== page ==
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The Legal Complaints Service (LCS) has cut a deal with one coalminers’ union that is offering refunds to thousands of sick miners embroiled in the British Coal compensation saga.
Deborah Evans, LCS chief executive, said her organisation is actively pursuing complaints where deductions have been made from compensation awards by lawyers, trade unions or other parties. Evans said: “We welcome this initiative by the Durham Miners’ Association [DMA] to offer a refund of deductions to its members and would encourage others to approach their clients and give them the same opportunity.”
The DMA has come to an arrangement that entitles 10,000 of its members to claw back contributions they made to the union’s legal fighting fund.
Miners who took up claims under the Government’s £7.5bn scheme through the DMA with Thompsons Solicitors were required to make a contractual contribution to the union once they received compensation.
The DMA, a not-for-profit organisation, explained that the contributions were to fund the association and to ensure it could take on any legal fight for its members suffering from vibration white finger (VWF) or respiratory diseases.
But the recent controversy, which has seen 30 law firms reap more than £1bn from taxpayers and seen other solicitors take money out of actual miners’ damages (The Lawyer, 9 April), led the DMA and Thompsons to rethink the need for legal contributions to the union.
David Hopper, general secretary of the DMA, said he was appalled at how claims-farming companies and their solicitors had made deductions from damages for personal profit, in addition to the costs recovered from the Department of Trade and Industry.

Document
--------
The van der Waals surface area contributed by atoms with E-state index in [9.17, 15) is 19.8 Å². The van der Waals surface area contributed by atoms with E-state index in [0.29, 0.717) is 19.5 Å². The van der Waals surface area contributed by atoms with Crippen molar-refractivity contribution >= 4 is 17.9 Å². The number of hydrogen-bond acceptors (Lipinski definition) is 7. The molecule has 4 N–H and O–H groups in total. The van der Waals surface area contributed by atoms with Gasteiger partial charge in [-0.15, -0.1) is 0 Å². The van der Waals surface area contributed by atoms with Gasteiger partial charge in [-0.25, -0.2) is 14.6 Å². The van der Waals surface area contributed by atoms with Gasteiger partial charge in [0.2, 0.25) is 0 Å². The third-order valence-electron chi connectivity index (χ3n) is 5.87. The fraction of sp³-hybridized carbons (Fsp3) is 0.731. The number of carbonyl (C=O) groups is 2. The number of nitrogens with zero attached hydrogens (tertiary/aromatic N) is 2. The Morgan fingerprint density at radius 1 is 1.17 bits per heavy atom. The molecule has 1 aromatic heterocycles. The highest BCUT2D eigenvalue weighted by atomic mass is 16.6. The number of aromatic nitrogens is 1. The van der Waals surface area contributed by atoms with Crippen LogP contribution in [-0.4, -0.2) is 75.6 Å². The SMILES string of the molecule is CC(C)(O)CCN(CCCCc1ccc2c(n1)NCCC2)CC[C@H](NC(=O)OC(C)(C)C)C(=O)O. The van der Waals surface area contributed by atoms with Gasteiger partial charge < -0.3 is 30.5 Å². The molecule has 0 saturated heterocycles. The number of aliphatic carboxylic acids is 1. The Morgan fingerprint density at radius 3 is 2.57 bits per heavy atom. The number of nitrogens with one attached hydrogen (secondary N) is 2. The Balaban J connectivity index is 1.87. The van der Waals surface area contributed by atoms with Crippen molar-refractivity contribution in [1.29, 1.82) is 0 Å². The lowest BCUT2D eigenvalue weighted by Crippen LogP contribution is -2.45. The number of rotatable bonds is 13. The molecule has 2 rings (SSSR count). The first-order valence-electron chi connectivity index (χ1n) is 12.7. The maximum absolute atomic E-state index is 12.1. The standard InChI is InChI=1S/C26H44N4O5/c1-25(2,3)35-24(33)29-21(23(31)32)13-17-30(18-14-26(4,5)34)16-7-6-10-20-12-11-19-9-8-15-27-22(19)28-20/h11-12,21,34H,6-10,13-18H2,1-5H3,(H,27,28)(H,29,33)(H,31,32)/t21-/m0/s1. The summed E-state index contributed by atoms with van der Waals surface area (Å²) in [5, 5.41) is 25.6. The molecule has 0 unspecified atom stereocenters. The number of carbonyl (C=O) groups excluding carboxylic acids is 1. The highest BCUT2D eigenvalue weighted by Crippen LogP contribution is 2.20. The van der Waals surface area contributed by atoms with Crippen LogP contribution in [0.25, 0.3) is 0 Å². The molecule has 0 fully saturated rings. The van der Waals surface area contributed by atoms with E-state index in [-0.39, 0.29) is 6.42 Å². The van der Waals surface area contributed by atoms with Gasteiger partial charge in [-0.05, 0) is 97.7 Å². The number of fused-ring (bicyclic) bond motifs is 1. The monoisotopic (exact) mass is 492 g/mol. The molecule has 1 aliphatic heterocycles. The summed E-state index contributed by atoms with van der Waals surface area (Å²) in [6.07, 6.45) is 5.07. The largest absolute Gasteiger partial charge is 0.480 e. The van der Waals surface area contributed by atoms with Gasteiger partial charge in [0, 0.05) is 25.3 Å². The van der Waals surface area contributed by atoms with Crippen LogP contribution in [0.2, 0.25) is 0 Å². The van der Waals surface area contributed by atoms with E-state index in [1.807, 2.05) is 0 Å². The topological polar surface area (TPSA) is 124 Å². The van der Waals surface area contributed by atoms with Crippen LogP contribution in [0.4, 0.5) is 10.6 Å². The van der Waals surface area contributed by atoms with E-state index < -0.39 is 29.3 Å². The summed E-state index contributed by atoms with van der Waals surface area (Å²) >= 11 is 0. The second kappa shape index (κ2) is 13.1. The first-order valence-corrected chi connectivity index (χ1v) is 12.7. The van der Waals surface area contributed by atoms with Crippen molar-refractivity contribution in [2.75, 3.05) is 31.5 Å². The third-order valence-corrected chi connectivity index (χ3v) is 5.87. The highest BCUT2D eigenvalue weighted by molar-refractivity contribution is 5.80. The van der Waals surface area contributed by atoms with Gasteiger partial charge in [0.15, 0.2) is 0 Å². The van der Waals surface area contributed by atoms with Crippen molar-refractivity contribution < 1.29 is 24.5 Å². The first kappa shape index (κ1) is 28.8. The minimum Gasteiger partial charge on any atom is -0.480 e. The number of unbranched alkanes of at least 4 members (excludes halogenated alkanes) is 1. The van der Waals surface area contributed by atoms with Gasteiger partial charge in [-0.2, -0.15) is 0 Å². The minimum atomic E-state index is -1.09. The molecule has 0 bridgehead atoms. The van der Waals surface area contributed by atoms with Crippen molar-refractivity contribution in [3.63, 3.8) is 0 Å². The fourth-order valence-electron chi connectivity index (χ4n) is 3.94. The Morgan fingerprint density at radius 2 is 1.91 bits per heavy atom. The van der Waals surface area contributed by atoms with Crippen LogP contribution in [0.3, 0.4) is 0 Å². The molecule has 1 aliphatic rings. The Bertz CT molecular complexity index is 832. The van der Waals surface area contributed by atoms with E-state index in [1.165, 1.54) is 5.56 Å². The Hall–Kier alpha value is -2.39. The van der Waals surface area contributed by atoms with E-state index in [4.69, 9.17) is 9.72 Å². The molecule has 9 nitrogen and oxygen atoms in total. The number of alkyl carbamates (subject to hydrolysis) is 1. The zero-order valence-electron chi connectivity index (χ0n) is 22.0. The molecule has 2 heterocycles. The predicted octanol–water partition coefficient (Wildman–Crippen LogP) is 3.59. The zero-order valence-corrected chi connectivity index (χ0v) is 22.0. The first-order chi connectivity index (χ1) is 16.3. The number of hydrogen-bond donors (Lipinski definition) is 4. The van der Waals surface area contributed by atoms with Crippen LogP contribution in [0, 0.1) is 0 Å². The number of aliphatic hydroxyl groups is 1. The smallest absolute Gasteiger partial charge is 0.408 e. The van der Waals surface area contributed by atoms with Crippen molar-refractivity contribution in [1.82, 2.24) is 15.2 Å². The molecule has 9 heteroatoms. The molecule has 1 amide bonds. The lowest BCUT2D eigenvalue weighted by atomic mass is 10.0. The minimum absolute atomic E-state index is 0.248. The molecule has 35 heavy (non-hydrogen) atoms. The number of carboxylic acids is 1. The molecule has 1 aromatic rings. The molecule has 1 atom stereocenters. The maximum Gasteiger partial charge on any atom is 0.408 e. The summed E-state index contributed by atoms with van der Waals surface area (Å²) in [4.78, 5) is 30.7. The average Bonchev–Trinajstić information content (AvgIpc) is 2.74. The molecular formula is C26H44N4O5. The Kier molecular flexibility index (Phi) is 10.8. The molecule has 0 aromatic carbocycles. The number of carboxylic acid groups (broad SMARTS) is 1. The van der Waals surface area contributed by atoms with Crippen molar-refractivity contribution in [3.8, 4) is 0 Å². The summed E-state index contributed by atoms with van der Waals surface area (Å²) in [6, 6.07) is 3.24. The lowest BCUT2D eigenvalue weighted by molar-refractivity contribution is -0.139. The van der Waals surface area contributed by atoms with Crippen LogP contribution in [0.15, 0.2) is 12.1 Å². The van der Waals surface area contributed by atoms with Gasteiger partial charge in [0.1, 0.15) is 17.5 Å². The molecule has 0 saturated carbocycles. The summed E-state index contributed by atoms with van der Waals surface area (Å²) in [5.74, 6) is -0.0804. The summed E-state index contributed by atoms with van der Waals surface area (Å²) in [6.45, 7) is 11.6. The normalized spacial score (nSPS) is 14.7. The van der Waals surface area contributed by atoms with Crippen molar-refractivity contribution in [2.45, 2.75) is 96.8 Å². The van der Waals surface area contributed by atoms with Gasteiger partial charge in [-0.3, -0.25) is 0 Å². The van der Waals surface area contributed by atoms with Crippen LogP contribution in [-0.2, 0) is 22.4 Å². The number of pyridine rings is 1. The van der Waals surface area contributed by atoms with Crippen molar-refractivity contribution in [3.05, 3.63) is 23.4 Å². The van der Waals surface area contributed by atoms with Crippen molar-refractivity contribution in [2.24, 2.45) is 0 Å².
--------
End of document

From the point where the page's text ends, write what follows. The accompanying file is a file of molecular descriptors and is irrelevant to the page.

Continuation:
“However, having funded and fought the test cases that led to these schemes, we would like to distinguish ourselves from opportunists who don’t have the rights and welfare of miners in mind,” said Hopper.
The LCS has to date received 180,000 complaints and recouped more than £600,000 for sick miners and their families.
The Solicitors Regulation Authority has also launched more than 50 investigations and referred 17 law firms to the Solicitors Disciplinary Tribunal.
The compensation scheme, which began after British Coal was found negligent in relation to VWF and respiratory disease in 1997 and 1998 respectively, has so far paid out £3.4bn to around 760,000 former British Coal employees.
The battle for the miners, however, is not over. The DMA is now pulling together claims for ‘miner’s knee’, also known as ‘beat knee’, and is including afflictions such as osteoarthritis and bursitis.
A DMA spokesman said it is hoped that not too many members will look to reap back money from the legal fighting fund.
He added: “Our new fight over miners knee looks set to be extremely expensive, but we do have enough investment to cover our obligations